Controlling Memory Loss

My family has a history of Alzheimer disease.  Both my grandmother and my mother lived with it, so I am particularly jittery when I draw a blank on a name or miss a word.  Jokingly, a friend once said, “If you can spell the word Alzheimer, you don’t have it.”  I hope that’s the case as I spend a lot of time reminding myself how to spell the Big “A” word.

Synchronize your brain

The other day the New York Times ran an article on a new non-invasive therapy for memory deficits and decline.  It stated that memory loss starts to decline in one’s 20s and doesn’t stop. The article quoted neuroscientists who discovered that “brief sessions of specialized brain stimulation could reverse this steady decline in working memory, at least temporarily.” It went on to explain a process called “transcranial alternating current stimulation” which works much in the same way as “an orchestra conductor might tune the wind section to the strings” by synchronizing various parts of the brain.  (Here is the whole article:

Ways to keep your memory sharp

This article unleashed my curiosity and I began to informally survey my friends, young and old, to learn how they tackled keeping their minds alert. Besides the predictable tricks of putting together complicated puzzles, playing bridge, or doing the cross-word puzzles in ink, I discovered a whole range of techniques.  Allow me to start with what I do.  For the last fifteen years, I’ve studied Italian as this is a fun and productive way to exercise the brain.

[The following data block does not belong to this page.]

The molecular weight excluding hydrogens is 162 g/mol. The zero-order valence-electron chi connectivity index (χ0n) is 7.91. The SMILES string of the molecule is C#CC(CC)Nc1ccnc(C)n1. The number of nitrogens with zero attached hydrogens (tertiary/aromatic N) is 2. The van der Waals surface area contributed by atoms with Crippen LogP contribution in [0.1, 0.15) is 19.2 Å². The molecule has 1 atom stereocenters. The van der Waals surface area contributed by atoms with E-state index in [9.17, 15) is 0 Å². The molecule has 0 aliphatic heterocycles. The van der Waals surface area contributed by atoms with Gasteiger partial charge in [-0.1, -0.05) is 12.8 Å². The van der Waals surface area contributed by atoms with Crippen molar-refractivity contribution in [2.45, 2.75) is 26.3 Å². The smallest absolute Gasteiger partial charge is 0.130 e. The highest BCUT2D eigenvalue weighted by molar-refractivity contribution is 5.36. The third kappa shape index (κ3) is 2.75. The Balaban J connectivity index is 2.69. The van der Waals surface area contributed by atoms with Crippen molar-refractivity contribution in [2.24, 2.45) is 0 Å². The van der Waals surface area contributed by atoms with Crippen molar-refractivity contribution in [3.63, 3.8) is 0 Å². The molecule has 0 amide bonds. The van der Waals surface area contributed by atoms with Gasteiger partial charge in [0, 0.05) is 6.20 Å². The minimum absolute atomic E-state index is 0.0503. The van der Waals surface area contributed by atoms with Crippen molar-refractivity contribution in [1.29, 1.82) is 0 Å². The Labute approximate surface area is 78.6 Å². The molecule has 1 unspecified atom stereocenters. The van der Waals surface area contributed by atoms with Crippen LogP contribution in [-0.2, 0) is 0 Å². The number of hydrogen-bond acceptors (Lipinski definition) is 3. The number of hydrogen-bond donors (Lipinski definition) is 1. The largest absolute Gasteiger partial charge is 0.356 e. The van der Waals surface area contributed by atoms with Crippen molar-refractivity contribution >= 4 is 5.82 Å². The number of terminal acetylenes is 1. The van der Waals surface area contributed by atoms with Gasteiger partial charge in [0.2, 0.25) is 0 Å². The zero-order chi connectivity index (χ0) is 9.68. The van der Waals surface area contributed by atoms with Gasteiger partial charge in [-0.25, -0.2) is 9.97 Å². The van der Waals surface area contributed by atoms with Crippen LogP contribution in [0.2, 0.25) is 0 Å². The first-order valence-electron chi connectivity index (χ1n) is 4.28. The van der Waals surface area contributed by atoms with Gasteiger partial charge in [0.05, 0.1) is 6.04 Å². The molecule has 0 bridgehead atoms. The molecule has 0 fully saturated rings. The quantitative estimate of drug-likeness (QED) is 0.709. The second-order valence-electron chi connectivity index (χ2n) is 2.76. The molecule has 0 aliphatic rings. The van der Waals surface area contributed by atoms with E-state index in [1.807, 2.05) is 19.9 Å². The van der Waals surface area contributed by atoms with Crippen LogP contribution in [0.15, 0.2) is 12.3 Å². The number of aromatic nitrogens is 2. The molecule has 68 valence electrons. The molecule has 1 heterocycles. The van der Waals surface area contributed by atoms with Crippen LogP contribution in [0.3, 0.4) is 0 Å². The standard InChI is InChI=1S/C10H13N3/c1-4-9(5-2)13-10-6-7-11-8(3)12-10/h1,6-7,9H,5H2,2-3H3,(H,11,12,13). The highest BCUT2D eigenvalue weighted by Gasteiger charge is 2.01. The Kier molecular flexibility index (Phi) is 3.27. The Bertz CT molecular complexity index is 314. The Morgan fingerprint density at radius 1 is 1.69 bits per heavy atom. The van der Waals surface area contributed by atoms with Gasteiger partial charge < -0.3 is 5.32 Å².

At a dinner our last week, I quired the other guests to see what they did to keep their minds in shape. Katy Hanenberg, an architect and Baby Boomer, announced the following: “Oh, I have a good mind!  When I was younger, I was an actor and loved memorizing my lines.  To this day, my head is also filled with long passages of poetry which I recite frequently which gives my mind a good workout.” 

The power of the piano

Candace Jones, a long-time friend who recently dragged me to a George Crumb concert at Avery Fisher Hall, gave me her trick. “I pick difficult compositions to learn to play on the piano.  Currently, I am playing a piece by Amy Beach.  It has several passages with complex rhythmic patterns which, for an amateur, is like solving a math problem while trying to strike all the right keys and sound artful all at the same time.   Then, when I play with my trio (piano, cello and flute), I must do all the above while listening to each of them at the same time.   After a rehearsal, my brain hurts. I sure hope something good is happening in there,” she said pointing her finger to her stylishly coiffed, blond head.

A semi-retired lawyer, Vincent Sharkey, told me he likes to spell words backwards. To prove his point, he rattled off Mississippi starting with the “i” without a moment’s hesitation while looking quite pleased with himself.   If you think this is easy, try spelling "world" backwards. It's a real brain-twister.

Vincent’s wife Joyce’s trick is to continue working.  “I have sufficient stimulation in the office that I don’t need any special techniques to keep my brain in tip top shape. “  

Read, read, read!

More than four people mentioned they voraciously read books to exercise their minds.  Former communications executive, Joan Brower, volunteered, “Now retired, I find that not since college and grad school have I felt so educated, having the luxury of time to read and absorb copious amounts of information daily. It also keeps the mind young and nimble! “